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Dicks, Zacharias

by Algie I. Newlin, 1986

ca. 1728–late 1809

Zacharias Dicks, pioneer, itinerant Quaker minister, and abolitionist, was born in Chester County, Pa., the son of Nathan Dicks, Sr., who had moved to Pennsylvania in 1686, and the grandson of Peter and Esther Dicks of Chester, England. In 1755 Dicks and his brothers, Peter and Nathan, were among the early settlers in the New Garden settlement (now Guilford College community) in North Carolina. They were also members of the Warrenton Friends (Quaker) Meeting in Pennsylvania. On 7 Dec. 1756, at New Garden, Zacharias married Ruth Hiatt, daughter of George and Martha Wakefield Hiatt of Rowan County. She was born "1st of 4th Mo. 1735." They had eight children: Deborah, Martha, Nathan, Esther, Lydia, Peter, Ruth, and Mary.

As a minister in the Society of Friends Dicks spent much of his time on religious visits to Quaker communities widely scattered from Georgia to New Hampshire and in the British Isles. He is believed to have visited most of the Quaker meetings in these areas. In 1761 and again in 1767, he with William Hunt, a noted Quaker minister, made the rounds of the American meetings, traveling most of the time on horseback. For nearly three years (1785–87), he visited among the Quaker meetings in England and Ireland.

In 1775 Dicks, his wife, and their children moved from the New Garden community to a 770-acre tract of land located on both sides of Cane Creek in the southern part of what is now Alamance County. Their new home was situated one mile west of Lindley's Mill and two miles west of Spring Friends meetinghouse. On 13 Sept. 1781 the sharp Battle of Lindley's Mill was fought between Tory and Whig armies within a mile of the Dicks home. Immediately after the battle the Tory army began its hurried march toward Wilmington with the Whig army in pursuit, leaving their dead and seriously wounded where they fell. Dicks said that he and his Quaker neighbors buried the dead, variously estimated at between 50 and 100. The greater task was the care of the seriously wounded, estimated at between 100 and 150. The people of the community took these soldiers into their homes and assumed complete responsibility for their care.

In his home community and on his extensive travels, Dicks was recognized as a powerful minister. He was said to possess prophetic insight and the gift of prophecy. According to tradition, he exercised this power on at least two occasions. About the time of the Declaration of Independence he told New Garden Friends that blood would flow in their meetinghouse. Five years later, on the morning before the Battle of Guilford Court House (15 Mar. 1781), the advance guards of the American and British armies fought on the grounds around the meetinghouse, which served as a temporary infirmary for those injured in the conflict. Two days later Lord Cornwallis, the British commander, sent more than seventy of those most seriously wounded in the Battle of Guilford Court House to New Garden to be attended by the Quakers. Some of them were placed in the meetinghouse. From all these wounded men much blood did flow in the New Garden meetinghouse, as Dicks had predicted. It seeped into the floor and scrubbing with soap and sand did not remove the stain.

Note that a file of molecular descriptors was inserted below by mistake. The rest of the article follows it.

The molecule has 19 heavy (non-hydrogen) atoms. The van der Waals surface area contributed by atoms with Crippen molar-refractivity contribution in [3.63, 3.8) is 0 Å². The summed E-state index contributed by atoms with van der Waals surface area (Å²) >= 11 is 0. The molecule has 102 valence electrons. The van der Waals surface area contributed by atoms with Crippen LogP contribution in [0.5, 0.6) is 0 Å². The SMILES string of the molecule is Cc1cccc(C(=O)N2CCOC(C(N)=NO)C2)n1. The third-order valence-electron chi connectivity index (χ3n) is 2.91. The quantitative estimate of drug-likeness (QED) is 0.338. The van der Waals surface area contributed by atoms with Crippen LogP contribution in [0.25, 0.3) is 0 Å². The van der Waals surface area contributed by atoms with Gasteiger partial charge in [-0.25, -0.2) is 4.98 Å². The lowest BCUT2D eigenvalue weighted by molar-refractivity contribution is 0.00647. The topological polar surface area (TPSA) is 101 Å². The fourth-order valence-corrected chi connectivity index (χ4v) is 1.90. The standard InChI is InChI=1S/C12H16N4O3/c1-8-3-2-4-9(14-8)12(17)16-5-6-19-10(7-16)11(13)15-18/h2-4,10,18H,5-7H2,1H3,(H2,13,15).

The most noted of his prophecies of which we have any knowledge related to the migration of Friends to the Middle West. Dicks was an abolitionist and a major objective in his religious visits among Friends in America was to warm of the dangers of slavery. In 1803 this concern led him to travel through the Quaker communities in Georgia and South Carolina. Deeply shaken by the massacres accompanying the recent slave uprising in Santo Domingo, he warned Friends in those states that a similar fate awaited them if they did not leave their slave-ridden communities and migrate to free territory north of the Ohio River. Though such a migration had already begun, the dire warnings of this able minister created something close to a panic. In the rush to leave, Friends sold their lands and homes at a fraction of their true value and abandoned much personal property.

Between 1793 and 1798 Zacharias and Ruth Hiatt Dicks were members of Centre Quaker Meeting near the southern border of Guilford County. It is not known just where they lived, but his brother Peter, who belonged to the same meeting, had been active in the development of light industry on Deep River in Randolph County. After this sojourn they returned to their home on Cane Creek.

In May 1808 Dicks and his wife were caught up in the wave of migration to the area where Zacharias had been urging Friends to relocate. They settled in Clinton County, in the southeastern part of Ohio, and on 23 Sept. 1809 became members of Centre Friends Meeting. On 7 Mar. 1810 it was reported that Dicks had died a few months after reaching the new community but the exact date of his death is not known.


Floyd Dix, The Records of the Dix Family (MS, Quaker Collection, Guilford College Library, Greensboro).

Errol T. Elliott, Quakers on the American Frontier (1969).

Willard Heiss, Abstracts of the Records of the Society of Friends in Indiana, 6 vols. (1965–75).

William W. Hinshaw, Encyclopedia of Quaker Genealogy, vols. 1, 5, 6 (1969).

William P. Johnson, The Hiatt-Hiett Family (1951).

Rufus M. Jones, Later Periods of Quakerism (1921).

Additional Resources:

Weeks, Stephen Beauregard. Southern Quakers and Slavery: A Study in Institutional History. Johns Hopkins, 1896. (accessed August 20, 2013).